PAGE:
Teenager Killed Suicide After Spending Hours Online At School Reading About Suicide


David Cross, a computer expert who supplies software to schools in Surrey, told the coroner that schools are currently receiving “very vague guidelines” from the DfE on how to set up and keep filtering systems working.

The court heard that on the day of Frankie’s death in September 2018, she spent two hours unsupervised on a school iPad and searched a number of stories on Wattpad about her favorite band, Green Day.

When she returned home later that day, the teenager committed suicide in her bedroom in Witley, Surrey, in the same manner as described in the last story she read.

Coroner criticizes Wattpad

Ms Henderson criticized Wattpad, a Canada-based tech company, noting that it only had 600 moderators checking out inappropriate content in more than a billion articles.

She said: “I am satisfied that there has been a lack of robustness in the [Wattpad’s] policies to remove age-inappropriate content that allowed Frankie to read on their platform stories about members of her favorite group engaging in suicide acts, which she subsequently committed herself.

Wattpad declined to participate in the investigation, citing “financial consequences” if he were to instruct British lawyers.

After the verdict, the coroner praised Frankie’s “dedicated” parents for the “extraordinary” efforts they had put into caring for their daughter, who had a number of developmental issues.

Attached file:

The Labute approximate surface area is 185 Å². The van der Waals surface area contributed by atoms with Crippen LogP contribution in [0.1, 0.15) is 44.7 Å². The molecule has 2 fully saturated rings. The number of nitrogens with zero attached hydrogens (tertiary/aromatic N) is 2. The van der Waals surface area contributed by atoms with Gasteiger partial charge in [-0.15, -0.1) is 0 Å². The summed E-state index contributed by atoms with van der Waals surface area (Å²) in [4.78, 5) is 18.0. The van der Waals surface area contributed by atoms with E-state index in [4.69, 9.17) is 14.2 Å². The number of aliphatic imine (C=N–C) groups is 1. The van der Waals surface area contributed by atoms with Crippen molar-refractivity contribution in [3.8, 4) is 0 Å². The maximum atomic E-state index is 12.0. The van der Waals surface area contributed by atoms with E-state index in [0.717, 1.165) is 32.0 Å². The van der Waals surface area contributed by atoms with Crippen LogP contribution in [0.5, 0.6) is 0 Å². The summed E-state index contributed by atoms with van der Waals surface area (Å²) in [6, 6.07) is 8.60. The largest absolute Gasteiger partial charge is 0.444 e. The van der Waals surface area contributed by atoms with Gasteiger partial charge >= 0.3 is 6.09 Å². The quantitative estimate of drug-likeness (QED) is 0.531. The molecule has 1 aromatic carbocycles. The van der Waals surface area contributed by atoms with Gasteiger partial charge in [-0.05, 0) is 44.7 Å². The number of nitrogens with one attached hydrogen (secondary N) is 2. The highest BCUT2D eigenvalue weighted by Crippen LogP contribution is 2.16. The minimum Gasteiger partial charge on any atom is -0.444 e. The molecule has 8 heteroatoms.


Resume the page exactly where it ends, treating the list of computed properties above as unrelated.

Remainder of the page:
Following the investigation, Ms Thomas, 63, asked schools to have their screening systems assessed by Ofsted so parents can see if their children would be safe online.

She added: “A school can have a nice Ofsted report, but if a parent knew it wasn’t hot to check (internet filters), you wouldn’t dream of sending your child there.”

Following the verdict, Merry Varney, partner of the Leigh Day attorneys who represented the Thomases, said: “Frankie should never have been left unattended and able to access graphics at school and the evidence heard. during the investigation showed a real need for the ministry. for Education to consider whether its advice on online safety is robust and specific enough.

A government spokesperson said: “This tragic case highlights the vital importance of protecting children, but especially the most vulnerable, from harmful content online, both at home and at school. .

“Schools have a legal obligation to keep their students safe and our statutory protection guidelines explain in detail how we expect them to protect students from potentially harmful online content, such as content on suicide or self-harm.

“All children and young people also learn about online safety as part of the new compulsory relationship, sex and health education curriculum, as well as through citizenship and IT, and the project The government’s online safety law will propose groundbreaking new laws that ensure tech companies prevent children from accessing self-harm and suicide content that may cause them harm. “

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